Arco Timmermans Discusses the Remarkably High Number of Deleted References to the Steel Industry in a Definitive GGD Report on Lung Cancer in the Dutch IJmond Region
Arco Timmermans is Professor by special appointment Public Affairs at the Institute of Public Administration. On Dutch television programme 'EenVandaag', he discussed the remarkable changes that have been made in a report on lung cancer in and around the Dutch city of Beverwijk that was presented by the GGD (the Dutch municipal health services).
A concept version of the GGD report on lung cancer in the IJmond region mentioned that it was highly likely that the air pollution caused by the steel industry played a role in the high number of lung cancer patients in the region. In the definitive report, that was published some three months later, a remarkable number of these references have been deleted.
Arco concludes that it is unusual for the definitive GGD report to make less mention of the steel industry and refer more to other probable causes such as smoking and traffic. The question we should be asking is: why have these changes been made?
Why this difference?
The reasons are unknown. Little explanation has been provided about the differences between the two reports, there has been no mention of an incorrect calculation or something similar to do with the influence of the steel industry. Timmermans finds it hard to believe that in the period between the concept report (February) and the definitive version (June) new facts or data have suddenly become available. Arco: 'My only explanation would be that someone somewhere has been exerting influence or reasons have been invented to do something about that text.'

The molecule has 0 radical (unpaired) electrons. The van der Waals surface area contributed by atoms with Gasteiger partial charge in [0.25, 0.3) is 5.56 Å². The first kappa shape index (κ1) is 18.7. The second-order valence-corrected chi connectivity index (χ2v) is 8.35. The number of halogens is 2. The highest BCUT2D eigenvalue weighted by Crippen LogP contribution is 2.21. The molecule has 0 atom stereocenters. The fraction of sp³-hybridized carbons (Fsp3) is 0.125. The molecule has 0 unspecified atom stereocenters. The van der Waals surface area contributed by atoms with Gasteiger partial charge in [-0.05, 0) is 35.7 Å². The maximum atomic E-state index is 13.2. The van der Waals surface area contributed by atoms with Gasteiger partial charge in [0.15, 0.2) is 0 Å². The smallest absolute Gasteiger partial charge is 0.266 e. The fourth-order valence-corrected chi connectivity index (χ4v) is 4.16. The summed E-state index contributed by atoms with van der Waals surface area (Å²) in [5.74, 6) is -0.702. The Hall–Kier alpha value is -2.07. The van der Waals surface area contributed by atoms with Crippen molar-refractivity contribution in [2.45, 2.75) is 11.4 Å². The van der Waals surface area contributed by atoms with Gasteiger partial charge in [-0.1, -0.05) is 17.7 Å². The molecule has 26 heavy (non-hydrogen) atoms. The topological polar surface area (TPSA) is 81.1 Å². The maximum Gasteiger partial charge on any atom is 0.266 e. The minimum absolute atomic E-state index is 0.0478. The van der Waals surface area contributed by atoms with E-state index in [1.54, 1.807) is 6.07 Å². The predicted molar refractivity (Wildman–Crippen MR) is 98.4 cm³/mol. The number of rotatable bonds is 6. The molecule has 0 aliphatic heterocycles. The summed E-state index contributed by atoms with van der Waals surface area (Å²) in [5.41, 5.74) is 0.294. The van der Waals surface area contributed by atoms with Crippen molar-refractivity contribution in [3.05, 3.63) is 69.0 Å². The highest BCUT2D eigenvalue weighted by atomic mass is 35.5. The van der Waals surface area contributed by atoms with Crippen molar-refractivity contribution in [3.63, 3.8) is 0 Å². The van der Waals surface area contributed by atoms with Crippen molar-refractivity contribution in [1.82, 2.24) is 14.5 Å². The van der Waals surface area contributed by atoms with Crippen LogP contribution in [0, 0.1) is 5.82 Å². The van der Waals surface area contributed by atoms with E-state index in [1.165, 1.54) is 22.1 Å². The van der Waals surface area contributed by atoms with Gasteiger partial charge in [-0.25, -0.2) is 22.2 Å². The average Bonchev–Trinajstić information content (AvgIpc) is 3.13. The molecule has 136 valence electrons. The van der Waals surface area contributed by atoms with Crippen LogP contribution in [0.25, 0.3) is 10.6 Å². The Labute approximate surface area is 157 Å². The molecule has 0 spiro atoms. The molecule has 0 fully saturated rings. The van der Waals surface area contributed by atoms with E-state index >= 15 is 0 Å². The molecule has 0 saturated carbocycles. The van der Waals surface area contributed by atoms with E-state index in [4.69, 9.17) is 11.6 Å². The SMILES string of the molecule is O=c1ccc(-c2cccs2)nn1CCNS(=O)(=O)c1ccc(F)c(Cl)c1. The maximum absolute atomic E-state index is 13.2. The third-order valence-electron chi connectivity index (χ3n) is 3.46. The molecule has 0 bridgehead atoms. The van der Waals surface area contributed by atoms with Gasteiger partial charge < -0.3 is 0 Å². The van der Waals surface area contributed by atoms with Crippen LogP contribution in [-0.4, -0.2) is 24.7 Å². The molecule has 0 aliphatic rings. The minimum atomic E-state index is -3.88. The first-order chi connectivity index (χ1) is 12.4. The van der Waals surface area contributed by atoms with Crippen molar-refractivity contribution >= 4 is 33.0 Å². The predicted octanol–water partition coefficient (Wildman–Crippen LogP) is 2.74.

All organisations and companies try to minimise or prevent bad news, this can be achieved by trying to influence the research questions or results. This can be done informally, invisibly, as is often the case with lobbying. But you should still be able to explain the difference and that has not been the case here. Is the GGD making itself vulnerable by doing this? That could very well be, people will want to know the facts and why these two versions are so remarkably different. Transparency is definitely lacking.
Prof. dr. Arco Timmermans is Professor by special appointment Public Affairs at the Institute of Public Administration of the Faculty Governance and Global Affairs in The Hague. His teaching is about public policy in the Netherlands and the EU, interest representation and public affairs, for example in the mastertrack Public Affairs.